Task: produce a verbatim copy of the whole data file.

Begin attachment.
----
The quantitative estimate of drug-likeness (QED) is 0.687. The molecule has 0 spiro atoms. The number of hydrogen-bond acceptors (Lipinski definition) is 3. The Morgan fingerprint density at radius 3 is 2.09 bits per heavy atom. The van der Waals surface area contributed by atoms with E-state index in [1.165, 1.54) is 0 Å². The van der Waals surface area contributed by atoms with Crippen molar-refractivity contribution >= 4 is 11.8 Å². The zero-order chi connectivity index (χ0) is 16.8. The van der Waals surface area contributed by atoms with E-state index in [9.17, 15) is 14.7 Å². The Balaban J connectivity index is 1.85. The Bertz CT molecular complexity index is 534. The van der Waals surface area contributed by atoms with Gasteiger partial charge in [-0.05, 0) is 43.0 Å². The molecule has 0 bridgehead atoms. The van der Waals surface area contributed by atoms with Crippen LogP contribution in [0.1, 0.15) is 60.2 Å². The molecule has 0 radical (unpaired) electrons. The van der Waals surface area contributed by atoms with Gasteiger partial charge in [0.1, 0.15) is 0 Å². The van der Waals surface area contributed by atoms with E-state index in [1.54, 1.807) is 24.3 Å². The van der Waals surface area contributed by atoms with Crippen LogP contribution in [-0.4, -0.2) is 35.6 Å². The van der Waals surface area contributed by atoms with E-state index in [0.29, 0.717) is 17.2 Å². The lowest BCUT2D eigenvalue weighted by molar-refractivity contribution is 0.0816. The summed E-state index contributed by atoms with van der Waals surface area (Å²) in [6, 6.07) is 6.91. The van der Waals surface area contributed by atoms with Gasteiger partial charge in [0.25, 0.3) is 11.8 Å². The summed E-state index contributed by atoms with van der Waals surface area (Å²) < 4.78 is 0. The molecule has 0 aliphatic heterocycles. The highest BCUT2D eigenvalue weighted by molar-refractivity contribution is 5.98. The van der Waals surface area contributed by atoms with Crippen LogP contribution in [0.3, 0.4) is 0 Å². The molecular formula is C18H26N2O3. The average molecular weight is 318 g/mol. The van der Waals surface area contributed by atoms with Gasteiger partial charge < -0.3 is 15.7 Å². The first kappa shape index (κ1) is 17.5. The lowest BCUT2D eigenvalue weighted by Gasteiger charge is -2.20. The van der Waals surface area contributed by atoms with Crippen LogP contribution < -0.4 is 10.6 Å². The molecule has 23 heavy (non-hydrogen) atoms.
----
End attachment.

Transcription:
The quantitative estimate of drug-likeness (QED) is 0.687. The molecule has 0 spiro atoms. The number of hydrogen-bond acceptors (Lipinski definition) is 3. The Morgan fingerprint density at radius 3 is 2.09 bits per heavy atom. The van der Waals surface area contributed by atoms with E-state index in [1.165, 1.54) is 0 Å². The van der Waals surface area contributed by atoms with Crippen molar-refractivity contribution >= 4 is 11.8 Å². The zero-order chi connectivity index (χ0) is 16.8. The van der Waals surface area contributed by atoms with E-state index in [9.17, 15) is 14.7 Å². The Balaban J connectivity index is 1.85. The Bertz CT molecular complexity index is 534. The van der Waals surface area contributed by atoms with Gasteiger partial charge in [-0.05, 0) is 43.0 Å². The molecule has 0 bridgehead atoms. The van der Waals surface area contributed by atoms with Crippen LogP contribution in [0.1, 0.15) is 60.2 Å². The molecule has 0 radical (unpaired) electrons. The van der Waals surface area contributed by atoms with Gasteiger partial charge in [0.1, 0.15) is 0 Å². The van der Waals surface area contributed by atoms with E-state index in [1.54, 1.807) is 24.3 Å². The van der Waals surface area contributed by atoms with Crippen LogP contribution in [-0.4, -0.2) is 35.6 Å². The van der Waals surface area contributed by atoms with E-state index in [0.29, 0.717) is 17.2 Å². The lowest BCUT2D eigenvalue weighted by molar-refractivity contribution is 0.0816. The summed E-state index contributed by atoms with van der Waals surface area (Å²) in [6, 6.07) is 6.91. The van der Waals surface area contributed by atoms with Gasteiger partial charge in [0.25, 0.3) is 11.8 Å². The summed E-state index contributed by atoms with van der Waals surface area (Å²) < 4.78 is 0. The molecule has 0 aliphatic heterocycles. The highest BCUT2D eigenvalue weighted by molar-refractivity contribution is 5.98. The van der Waals surface area contributed by atoms with Crippen LogP contribution in [0.3, 0.4) is 0 Å². The molecular formula is C18H26N2O3. The average molecular weight is 318 g/mol. The van der Waals surface area contributed by atoms with Gasteiger partial charge < -0.3 is 15.7 Å². The first kappa shape index (κ1) is 17.5. The lowest BCUT2D eigenvalue weighted by Gasteiger charge is -2.20. The van der Waals surface area contributed by atoms with Crippen LogP contribution < -0.4 is 10.6 Å². The molecule has 23 heavy (non-hydrogen) atoms.